Today I made the mistake of totting up how much my pen collection had cost me. The average price of the 18 pens in my pen tray at the moment is hovering at £600. None of them is a TWSBI Eco, which probably speaks volumes about what a moron, spendthrift and snob I am.

In many obvious ways an Eco can’t hold a candle to a beautiful urushi Nakaya or a silver Montblanc, the sublime nib of a King of Pen, the beautiful ebonite of my Santini. The Eco is not going to impress on Instagram or make you feel like a grand statesman. But it’s less than one twentieth the price of these fine writing instruments — and it writes a beautiful carefree line, right out of the box and whenever you next dig it out of a drawer, no questions asked, even after years of neglect. Make of that what you will.

I was sent the Eco Jade by Cult Pens to review. You can get yours here for £30 on the nose.

11 thoughts on “Nine reasons to love the TWSBI Eco Jade

  1. Dear Sir,
    I love your review. Not only was it accurate, it was pithy and it made me laugh with delighted recognition of everything I enjoy about my (many) Ecos.

    Only you said it far better than I ever could!

    If in the future I need to extoll the virtues of the TWSBI Eco in my never-ending quest to penable the entire world (or at least everyone I happen to meet), I will just point to your review here.

    I don’t think it could have been done any better.



  2. How lovely to see a review, an encomium even, of a pen that is affordable. Don’t get me wrong: I love my pricier pens, too. But reviews like this remind us all that fountain pens are for everyone who is interested in them (and willing to get sucked into the cult ;), that we really should acknowledge that some of the best writing experiences come with a pen like this TWSBI in hand, and that we shouldn’t get snobby.

    The jade is a bit on the pastel side for me, though (I’d be more tempted if it did glow in the dark, especially if the glow gave enough light by which to write). But as you say, there are so many colours from which to choose.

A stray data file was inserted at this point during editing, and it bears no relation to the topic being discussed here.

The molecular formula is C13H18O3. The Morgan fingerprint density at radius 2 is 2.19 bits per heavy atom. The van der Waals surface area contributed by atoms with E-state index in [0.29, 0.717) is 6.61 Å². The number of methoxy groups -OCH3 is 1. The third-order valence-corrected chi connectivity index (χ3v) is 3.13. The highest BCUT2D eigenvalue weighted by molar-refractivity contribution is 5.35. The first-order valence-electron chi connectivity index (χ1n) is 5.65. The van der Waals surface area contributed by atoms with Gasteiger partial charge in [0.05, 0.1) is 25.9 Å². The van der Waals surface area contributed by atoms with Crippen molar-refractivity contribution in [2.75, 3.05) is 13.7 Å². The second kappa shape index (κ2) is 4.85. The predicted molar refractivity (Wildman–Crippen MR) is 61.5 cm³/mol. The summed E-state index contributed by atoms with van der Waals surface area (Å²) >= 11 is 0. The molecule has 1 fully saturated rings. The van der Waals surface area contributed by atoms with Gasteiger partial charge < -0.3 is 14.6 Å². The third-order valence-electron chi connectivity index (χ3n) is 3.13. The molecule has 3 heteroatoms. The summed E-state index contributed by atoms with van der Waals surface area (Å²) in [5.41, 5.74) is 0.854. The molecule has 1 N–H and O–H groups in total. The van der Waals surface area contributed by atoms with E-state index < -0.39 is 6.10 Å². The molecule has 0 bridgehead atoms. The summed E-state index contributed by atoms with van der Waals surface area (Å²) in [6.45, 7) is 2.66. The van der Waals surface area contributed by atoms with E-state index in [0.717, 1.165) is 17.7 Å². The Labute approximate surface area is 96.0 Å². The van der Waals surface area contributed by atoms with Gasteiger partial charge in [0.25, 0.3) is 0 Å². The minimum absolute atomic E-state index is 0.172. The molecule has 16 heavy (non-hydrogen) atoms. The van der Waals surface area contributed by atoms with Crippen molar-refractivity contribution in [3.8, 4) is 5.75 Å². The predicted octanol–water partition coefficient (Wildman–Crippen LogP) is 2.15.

3. What a spot-on review of a fine pen! (The only pen in this price neighborhood that I’ve enjoyed so much recently is the Fountain Pen Revolution Jaipur V2, also a piston filler.) These pens are remarkable values for beginners who aren’t afraid of ink bottles, but also for experienced folks who just enjoy the feel of a responsive nib in a comfortable pen. You could make do perfectly well with the Eco for years if you had to. Thanks for another great review, and have a Merry Christmas.


  4. I recently re-inked my Eco, first pen I got after a Preppy and it really is amazing as you say. I’m always taken by how it never dries out, writes first time every time and the fine nib is just perfect, smooth and wet. I even enjoy the sound it makes being capped, but I’m probably being a bit strange on that part.

    Merry Christmas.


  5. Siempre he dibujado con estilográficas. He pasado por kaweco, Montblanc, Parker, Lamy, Eaterman, pilot y otras muy económicas. De las mencionadas, la mejor experiencia la tuve con una waterman: su plumin siempre está húmedo a pesar del paso de los días; por esta razón no volví a invertir mucho dinero en una estilográfica, ya que el placer de rayar no pasa por el alto costo. Me han hablado maravillas de la twsbi eco y por tal motivo la pedí; espero ansioso su llegada y experimentar buenos trazos con ella.


  6. that is exactly on point. say what you want about the aesthetics, it’s very hard to get that much pen for so little money anywhere else.
    and if the look is too much of a bother, the diamond fixes many of the issues for what is still a price tag that won’t scare anyone away.


  7. Pingback: You need a Platinum Preppy Wa. Or six. | UK fountain pens